SACE | Southern Alliance for Clean Energy
Prevent New Reactors in Georgia
Decision reached: Georgia PSC approves $99 million for Georgia Power to explore new reactors in Stewart Co. along the Chattahoochee River & Georgia Water Coalition selects water-guzzling proposal as a “Dirty Dozen” culprit
Join Southern Alliance for Clean Energy’s efforts to watchdog the under-construction new nuclear reactors at Plant Vogtle in Georgia along the stressed Savannah River and to prevent new reactors from being pursued in Stewart County along the imperiled Chattahoochee River. Help us advocate for safe, clean and affordable energy choices that can reduce global warming pollution in a timely manner while preserving our water resources including energy efficiency and conservation, wind and solar. With an already high reliance on nuclear power in Georgia and electric utilities in the state building expensive, water-intensive new nuclear reactors at Plant Vogtle and now Georgia Power exploring building two more reactors in Stewart County along the Chattahoochee River, in 2016 designated as America’s Most Endangered River, the time is now to take action.
- Have concerns about the billions of dollars in capital cost increases at nuclear Plant Vogtle? Thank you for submitting comments to the PSC.
- Read SACE’s brief on Georgia Power’s 2016 long term energy plan — highlighting why more nuclear reactors would be a big mistake
- Access our Vogtle talking points and fact sheet
- Read SACE’s brief filed with the Georgia PSC in the 14th VCM and blog post. Our press release from the 13th VCM provides an overview as well.
- See your Vogtle prepayment fee cost if you are a Georgia Power Customer
- Share your concerns with the Georgia Public Service Commission
- Thank you for protecting the Savannah River from Plant Vogtle’s expansion by submitting comments to GA EPD on the draft water discharge (NPDES) permit! Read SACE’s oral comments here and written comments here.
- Read the Georgia Water Coalition’s 2014 Dirty Dozen selection for Plant Vogtle (three years in a row!) and find all the “Dirty Dozen” reports here, including the most recent 2016 report that includes the proposed Stewart County reactors along the Chattahoochee River.
- Read our blog about the massive surface water withdrawal permit for the proposed Vogtle reactors that includes our comments, expert testimony and more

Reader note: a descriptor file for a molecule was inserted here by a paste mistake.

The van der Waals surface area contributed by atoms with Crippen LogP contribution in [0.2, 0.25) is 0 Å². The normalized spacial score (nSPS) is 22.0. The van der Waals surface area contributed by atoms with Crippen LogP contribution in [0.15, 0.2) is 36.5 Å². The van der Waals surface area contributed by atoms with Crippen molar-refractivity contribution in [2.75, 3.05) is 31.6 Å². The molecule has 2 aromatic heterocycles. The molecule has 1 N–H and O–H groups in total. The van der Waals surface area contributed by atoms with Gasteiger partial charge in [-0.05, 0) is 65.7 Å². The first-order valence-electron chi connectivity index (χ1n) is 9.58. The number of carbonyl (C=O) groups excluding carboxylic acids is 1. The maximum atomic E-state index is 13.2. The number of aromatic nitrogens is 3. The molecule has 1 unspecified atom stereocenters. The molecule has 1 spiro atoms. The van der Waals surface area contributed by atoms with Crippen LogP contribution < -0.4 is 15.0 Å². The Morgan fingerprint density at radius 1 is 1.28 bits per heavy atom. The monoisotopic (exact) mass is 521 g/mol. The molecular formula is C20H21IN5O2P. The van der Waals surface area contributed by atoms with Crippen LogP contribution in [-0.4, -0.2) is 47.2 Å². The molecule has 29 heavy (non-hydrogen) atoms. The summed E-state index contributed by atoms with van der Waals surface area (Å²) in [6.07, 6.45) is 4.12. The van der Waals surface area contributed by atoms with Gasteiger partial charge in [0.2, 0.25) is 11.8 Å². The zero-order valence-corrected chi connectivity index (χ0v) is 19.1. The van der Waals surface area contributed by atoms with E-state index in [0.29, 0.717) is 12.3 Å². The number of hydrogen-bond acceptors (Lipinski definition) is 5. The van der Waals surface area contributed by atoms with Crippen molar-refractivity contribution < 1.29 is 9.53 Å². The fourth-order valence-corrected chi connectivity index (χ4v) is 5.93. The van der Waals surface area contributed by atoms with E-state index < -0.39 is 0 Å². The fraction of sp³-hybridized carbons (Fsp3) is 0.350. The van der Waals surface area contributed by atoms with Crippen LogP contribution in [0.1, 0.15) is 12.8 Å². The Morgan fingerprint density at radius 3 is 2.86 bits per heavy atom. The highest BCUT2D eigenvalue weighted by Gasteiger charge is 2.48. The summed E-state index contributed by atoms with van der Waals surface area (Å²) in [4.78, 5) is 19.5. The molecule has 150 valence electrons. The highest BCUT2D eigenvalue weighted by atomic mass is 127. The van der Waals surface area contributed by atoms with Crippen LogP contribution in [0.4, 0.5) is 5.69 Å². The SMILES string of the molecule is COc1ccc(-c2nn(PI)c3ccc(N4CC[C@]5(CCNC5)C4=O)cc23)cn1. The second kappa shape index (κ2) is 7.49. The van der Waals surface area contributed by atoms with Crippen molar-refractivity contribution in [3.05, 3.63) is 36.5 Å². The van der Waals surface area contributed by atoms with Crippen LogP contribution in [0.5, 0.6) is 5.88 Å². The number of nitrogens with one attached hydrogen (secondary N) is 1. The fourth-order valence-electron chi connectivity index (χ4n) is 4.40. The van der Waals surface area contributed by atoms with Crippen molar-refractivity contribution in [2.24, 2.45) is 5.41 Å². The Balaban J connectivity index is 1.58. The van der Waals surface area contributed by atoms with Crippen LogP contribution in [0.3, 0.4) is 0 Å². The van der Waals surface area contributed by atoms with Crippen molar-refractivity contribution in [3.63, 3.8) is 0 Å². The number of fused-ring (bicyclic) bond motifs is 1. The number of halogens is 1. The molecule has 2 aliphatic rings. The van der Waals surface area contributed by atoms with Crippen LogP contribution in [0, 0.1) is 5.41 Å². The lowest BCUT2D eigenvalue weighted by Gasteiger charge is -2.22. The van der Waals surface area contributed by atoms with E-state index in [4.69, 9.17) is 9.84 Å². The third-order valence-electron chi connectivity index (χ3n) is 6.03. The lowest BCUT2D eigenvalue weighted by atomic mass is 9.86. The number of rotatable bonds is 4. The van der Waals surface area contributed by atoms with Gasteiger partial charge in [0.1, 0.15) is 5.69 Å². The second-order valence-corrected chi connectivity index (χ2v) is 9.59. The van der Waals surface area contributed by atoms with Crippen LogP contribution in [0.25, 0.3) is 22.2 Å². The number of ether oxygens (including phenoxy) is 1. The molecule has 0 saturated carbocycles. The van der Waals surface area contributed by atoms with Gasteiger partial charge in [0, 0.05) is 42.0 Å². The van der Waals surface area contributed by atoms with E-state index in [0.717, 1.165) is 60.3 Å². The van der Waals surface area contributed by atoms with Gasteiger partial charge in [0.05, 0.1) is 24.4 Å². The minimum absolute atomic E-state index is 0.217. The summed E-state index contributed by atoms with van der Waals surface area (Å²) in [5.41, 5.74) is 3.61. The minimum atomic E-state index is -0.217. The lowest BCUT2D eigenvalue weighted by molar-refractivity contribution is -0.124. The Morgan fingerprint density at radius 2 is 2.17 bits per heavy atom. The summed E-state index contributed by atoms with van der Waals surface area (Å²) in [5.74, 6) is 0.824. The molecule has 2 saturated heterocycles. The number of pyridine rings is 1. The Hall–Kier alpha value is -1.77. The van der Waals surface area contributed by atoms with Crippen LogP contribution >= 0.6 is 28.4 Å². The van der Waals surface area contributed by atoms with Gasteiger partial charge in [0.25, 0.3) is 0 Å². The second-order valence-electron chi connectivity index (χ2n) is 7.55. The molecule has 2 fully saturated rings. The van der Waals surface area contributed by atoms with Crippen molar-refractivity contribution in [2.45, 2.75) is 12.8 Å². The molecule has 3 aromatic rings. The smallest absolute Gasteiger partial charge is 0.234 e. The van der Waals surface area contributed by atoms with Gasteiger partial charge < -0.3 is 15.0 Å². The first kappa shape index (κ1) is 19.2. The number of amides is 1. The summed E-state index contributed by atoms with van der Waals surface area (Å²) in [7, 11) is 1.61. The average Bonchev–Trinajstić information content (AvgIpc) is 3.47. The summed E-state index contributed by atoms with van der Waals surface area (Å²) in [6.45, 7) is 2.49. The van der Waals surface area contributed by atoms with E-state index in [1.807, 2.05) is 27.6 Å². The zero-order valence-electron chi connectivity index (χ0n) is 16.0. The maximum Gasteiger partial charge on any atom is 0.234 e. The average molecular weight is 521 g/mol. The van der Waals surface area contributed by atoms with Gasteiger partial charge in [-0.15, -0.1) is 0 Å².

- View fact sheet from Taxpayers for Common Sense
- View group comments and expert declarations on waste confidence, filed Dec. 20, 2013
- Contact Congress
- Attend an Event
- Support our Work
Southern Alliance for Clean Energy has a long history challenging nuclear plant Vogtle in Burke County near Waynesboro, Georgia and that involvement continues as we challenge the proposed expansion at the state and federal level. Plant Vogtle was one of the last and most costly nuclear plants built in the country. Original estimates for four reactors were $660 million. Eventually, only two reactors were built, costing more than $8 billion, resulting at the time in the largest rate hike in Georgia. Unfortunately, Georgia utilities (Southern Company’s Georgia Power, Oglethorpe Power, MEAG and Dalton Utilities) are venturing down this costly and risky path again with plans to build two new Toshiba-Westinghouse AP1000 reactors, a water-guzzling design that has yet to be built or to operate anywhere in the world. The originally estimated $14.1 billion project is now likely 45 months delayed and is approaching ~$22 billion, placing enormous risk not only on ratepayers but on U.S. taxpayers given the unfortunate finalization of $8.3 billion in nuclear loan guarantees for Southern Company and its utility partners Oglethorpe Power and MEAG. To learn more about the history of this challenge, visit our Vogtle Learn About page.
Despite the excessive cost overruns, significant delays and construction problems at Vogtle, there is a new nuclear power expansion threat — Georgia Power is exploring building two nuclear reactors in Stewart County along the Chattahoochee River, center of the decades-long Tri-State Water Wars. And unfortunately in July 2016 the Georgia Public Service Commission approved allowing the Company to spend up to $99 million (which really is a higher price tag for customers when financing costs, etc. are included) to evaluate the site and begin efforts to pursue obtaining a federal license from the U.S. Nuclear Regulatory Commission. Read more about this proposal and the travails at Vogtle in this blog post. The Georgia Water Coalition selected the Stewart Co. water-guzzling boondoggle as a 2016 Dirty Dozen offender.